sexta-feira, 28 de agosto de 2009
I suppose that it is difficult to get any average response to an eye condition and all of us view the world differently, i have finally made it through the making of the windows and shutters for the house in france and managed to work with my vision very much impaired, it has been an odd experience but not all that worrying. When some years ago I heard of my Mother and eldest brother, having to have cataract operations I assumed the operation was to scrape the lens and there by remove the offending opaque part of the lens, leaving a clear but thinner lens. Long before that I guess I would have imagined that Monet was almost blind, lacking sight, because of his cataracts. The real answer is that the lens is not like that, the lens is a clear sack that envelopes a protein lens, the protein with time will become harder and lose its transparency, we are all living longer and that is the first real reason for the cataract to form, degradation of the protein with time. It has been described as the white of an egg that is gradually warmed and begins to turn from transparent to white as well as hardening.
I had suffered a degree of problems with my eye and this culminated last summer in a detached retina. The operation meant that my eye had to be cut open and the retina reattached, with great skill my surgeon did the operation and in so much the operation was a success. I have however, since that date had my eyesight gradually change and deteriorate, it has been slower than my surgeon thought, he told me within two months of the operation that I had the signs of a cataract developing and that was normal as the eye reacted to the surgery. I have gradually upped my specs from -3.0 to -8.5 and then realised that I needed to see the surgeon about an operation, I did this on my return to Edinburgh during may this year and we decided on a date three weeks before I was due back to Brazil. It was then that I decided to look up the operation on the internet, still un aware of what was to be done, everyone uses the phrases like scraping the lens, when in fact the lens is removed and an artificial one is put in its place.
The process is simple but not without great skill from the surgeon, the eye is first treated to several drops of dilating fluid, spaced out over several hours, then in the theatre I was given injections of local anaesthetic into both eyelids and three injections into the eye itself, not that comfortable and much like the soreness that you would get from the dentist injecting into the top gum of your mouth.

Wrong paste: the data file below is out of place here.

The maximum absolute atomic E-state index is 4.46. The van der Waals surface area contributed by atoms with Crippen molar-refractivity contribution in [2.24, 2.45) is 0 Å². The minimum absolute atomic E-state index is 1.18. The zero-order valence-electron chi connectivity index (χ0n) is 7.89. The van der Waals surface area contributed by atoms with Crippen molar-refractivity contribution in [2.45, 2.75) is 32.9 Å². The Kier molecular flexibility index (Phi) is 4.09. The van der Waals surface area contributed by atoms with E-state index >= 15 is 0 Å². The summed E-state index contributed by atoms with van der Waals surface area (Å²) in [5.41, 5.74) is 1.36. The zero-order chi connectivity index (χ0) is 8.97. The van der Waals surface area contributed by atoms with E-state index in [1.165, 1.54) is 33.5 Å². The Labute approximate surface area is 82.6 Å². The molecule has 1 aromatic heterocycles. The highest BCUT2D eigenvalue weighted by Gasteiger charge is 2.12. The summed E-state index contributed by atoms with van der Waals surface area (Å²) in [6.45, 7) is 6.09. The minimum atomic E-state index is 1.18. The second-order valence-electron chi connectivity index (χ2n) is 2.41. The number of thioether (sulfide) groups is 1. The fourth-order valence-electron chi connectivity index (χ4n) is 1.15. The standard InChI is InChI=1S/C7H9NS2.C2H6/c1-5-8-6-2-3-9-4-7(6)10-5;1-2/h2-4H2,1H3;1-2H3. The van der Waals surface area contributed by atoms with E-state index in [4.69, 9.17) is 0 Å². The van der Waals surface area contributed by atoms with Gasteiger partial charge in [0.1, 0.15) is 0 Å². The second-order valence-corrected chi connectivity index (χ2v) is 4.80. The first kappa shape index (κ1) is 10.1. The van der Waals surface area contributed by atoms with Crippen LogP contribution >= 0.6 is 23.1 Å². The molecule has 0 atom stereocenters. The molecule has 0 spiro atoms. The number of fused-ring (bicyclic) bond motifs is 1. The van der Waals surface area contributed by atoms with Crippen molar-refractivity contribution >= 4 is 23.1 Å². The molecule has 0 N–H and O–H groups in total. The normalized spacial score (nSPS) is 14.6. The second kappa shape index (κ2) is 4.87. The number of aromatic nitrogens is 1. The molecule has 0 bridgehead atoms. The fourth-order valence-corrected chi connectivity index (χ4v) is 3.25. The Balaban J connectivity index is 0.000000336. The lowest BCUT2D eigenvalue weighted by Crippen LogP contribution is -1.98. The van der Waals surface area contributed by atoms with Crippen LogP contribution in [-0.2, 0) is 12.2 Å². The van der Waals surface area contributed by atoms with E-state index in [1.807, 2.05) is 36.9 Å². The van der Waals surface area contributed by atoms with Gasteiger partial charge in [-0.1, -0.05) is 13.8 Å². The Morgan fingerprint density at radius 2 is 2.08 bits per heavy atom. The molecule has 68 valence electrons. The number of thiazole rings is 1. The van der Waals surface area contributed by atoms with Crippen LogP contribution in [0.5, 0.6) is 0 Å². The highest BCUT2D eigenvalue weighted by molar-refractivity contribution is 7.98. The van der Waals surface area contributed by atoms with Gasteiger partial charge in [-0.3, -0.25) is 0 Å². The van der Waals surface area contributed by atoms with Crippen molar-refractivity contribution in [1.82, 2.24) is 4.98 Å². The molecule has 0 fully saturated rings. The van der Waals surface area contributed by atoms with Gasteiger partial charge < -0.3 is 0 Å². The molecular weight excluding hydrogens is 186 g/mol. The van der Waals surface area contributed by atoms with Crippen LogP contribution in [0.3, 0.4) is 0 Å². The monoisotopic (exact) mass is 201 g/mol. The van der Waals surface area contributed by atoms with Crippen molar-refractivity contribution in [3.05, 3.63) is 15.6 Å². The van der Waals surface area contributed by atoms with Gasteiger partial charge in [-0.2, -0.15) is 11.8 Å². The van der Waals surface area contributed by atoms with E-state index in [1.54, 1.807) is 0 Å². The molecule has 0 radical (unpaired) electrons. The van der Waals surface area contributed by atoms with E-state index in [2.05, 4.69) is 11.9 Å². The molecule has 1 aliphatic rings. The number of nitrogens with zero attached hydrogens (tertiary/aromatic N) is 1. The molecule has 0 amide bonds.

The process is to cut a small hole into the front of the sac that holds the lens, this is done by inserting a thin rod of a lazer and the surgeon burns a hole with it, for my part there was no discomfort , I watched as the lazer formed a circle of grey, then an ultra sound rod is inserted through the same tiny cut, about 2 mm round, this is used to mash the old lens into a fluid which is then withdrawn through a tube and is much like a vacuum cleaning around the inside of the clear sack, a faint wobbly image is the next sign that the surgeon had slipped in the new lens. This is a soft lens that is some how fold into a tiny tube and injected into the empty lens sack, once inside the lens unfolds to fill the cavity. It is then followed by the surgeon injecting an anti biotic into the same pocket and the operation is finished, I do not know the time taken but would think that the time in theatre was not much more than 20 minutes, I had arrieved at the hospital at 15.00, went to surgery just after 17.00 and was back in the waiting area having tea and sandwiches by 18.00, then collected at 18.30.
I am now on some drops into the eye for the next week and careful not to get any infection, my eye was not ready to see the world when i left the hospital, it was ready to acknowledge light but not much more, the next morning I found i could get some vision and I am at the moment finding a daily improvement in clarity and focus. Colours are my most immediate response to the operation, all are so much more vivid and good contrast, for I had found that before it I was looking with a blurred, misty and pale vision. I am very short sighted in my left eye and have glaucoma as well, so at the moment I am not able to wear my specs since the new lens is almost perfect vision setting and I had a -8.5 sight before in that eye, so I will have to wait for the right eye to become stable before I can go to the optician again and get a new prescription to suite both eyes as they are now. My surgeon is going to take a look at the left eye this comming monday, I feel that i would like to have a corrective lens put into that eye to leave me with balanced vision and no need to wear specs other than for reading, this may depend on whether my surgeon feels that there is good enough reasons to do the operation, I think there are but realise that any operation as its risks and possible side effects, i would be silly to risk a new detached retina or worsen the already bad glaucoma in the left eye, but the positive effect of having both eyes with good lens and no specs seems a great prospect...... see how I go....I had the operation on Tuesday evening and it is Friday afternoon now........